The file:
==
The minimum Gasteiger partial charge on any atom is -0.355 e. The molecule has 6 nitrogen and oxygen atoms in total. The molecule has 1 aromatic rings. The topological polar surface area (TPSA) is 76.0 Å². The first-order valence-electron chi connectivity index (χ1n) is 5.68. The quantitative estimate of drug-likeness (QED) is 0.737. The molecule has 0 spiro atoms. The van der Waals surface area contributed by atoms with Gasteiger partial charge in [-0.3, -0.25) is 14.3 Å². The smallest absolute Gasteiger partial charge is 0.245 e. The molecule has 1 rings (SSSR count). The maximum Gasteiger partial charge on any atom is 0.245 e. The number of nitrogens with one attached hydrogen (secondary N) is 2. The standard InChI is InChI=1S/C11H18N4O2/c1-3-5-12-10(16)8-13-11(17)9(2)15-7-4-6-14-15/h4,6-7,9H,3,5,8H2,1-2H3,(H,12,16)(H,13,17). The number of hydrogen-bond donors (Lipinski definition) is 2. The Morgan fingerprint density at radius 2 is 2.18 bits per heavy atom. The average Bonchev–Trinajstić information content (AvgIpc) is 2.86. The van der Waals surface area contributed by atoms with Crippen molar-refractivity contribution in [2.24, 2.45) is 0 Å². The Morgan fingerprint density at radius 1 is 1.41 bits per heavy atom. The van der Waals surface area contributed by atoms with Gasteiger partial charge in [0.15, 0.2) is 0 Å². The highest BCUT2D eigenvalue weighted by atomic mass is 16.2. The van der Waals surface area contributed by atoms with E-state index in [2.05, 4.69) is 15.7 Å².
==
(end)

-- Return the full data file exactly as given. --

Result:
The minimum Gasteiger partial charge on any atom is -0.355 e. The molecule has 6 nitrogen and oxygen atoms in total. The molecule has 1 aromatic rings. The topological polar surface area (TPSA) is 76.0 Å². The first-order valence-electron chi connectivity index (χ1n) is 5.68. The quantitative estimate of drug-likeness (QED) is 0.737. The molecule has 0 spiro atoms. The van der Waals surface area contributed by atoms with Gasteiger partial charge in [-0.3, -0.25) is 14.3 Å². The smallest absolute Gasteiger partial charge is 0.245 e. The molecule has 1 rings (SSSR count). The maximum Gasteiger partial charge on any atom is 0.245 e. The number of nitrogens with one attached hydrogen (secondary N) is 2. The standard InChI is InChI=1S/C11H18N4O2/c1-3-5-12-10(16)8-13-11(17)9(2)15-7-4-6-14-15/h4,6-7,9H,3,5,8H2,1-2H3,(H,12,16)(H,13,17). The number of hydrogen-bond donors (Lipinski definition) is 2. The Morgan fingerprint density at radius 2 is 2.18 bits per heavy atom. The average Bonchev–Trinajstić information content (AvgIpc) is 2.86. The van der Waals surface area contributed by atoms with Crippen molar-refractivity contribution in [2.24, 2.45) is 0 Å². The Morgan fingerprint density at radius 1 is 1.41 bits per heavy atom. The van der Waals surface area contributed by atoms with Gasteiger partial charge in [0.15, 0.2) is 0 Å². The highest BCUT2D eigenvalue weighted by atomic mass is 16.2. The van der Waals surface area contributed by atoms with E-state index in [2.05, 4.69) is 15.7 Å².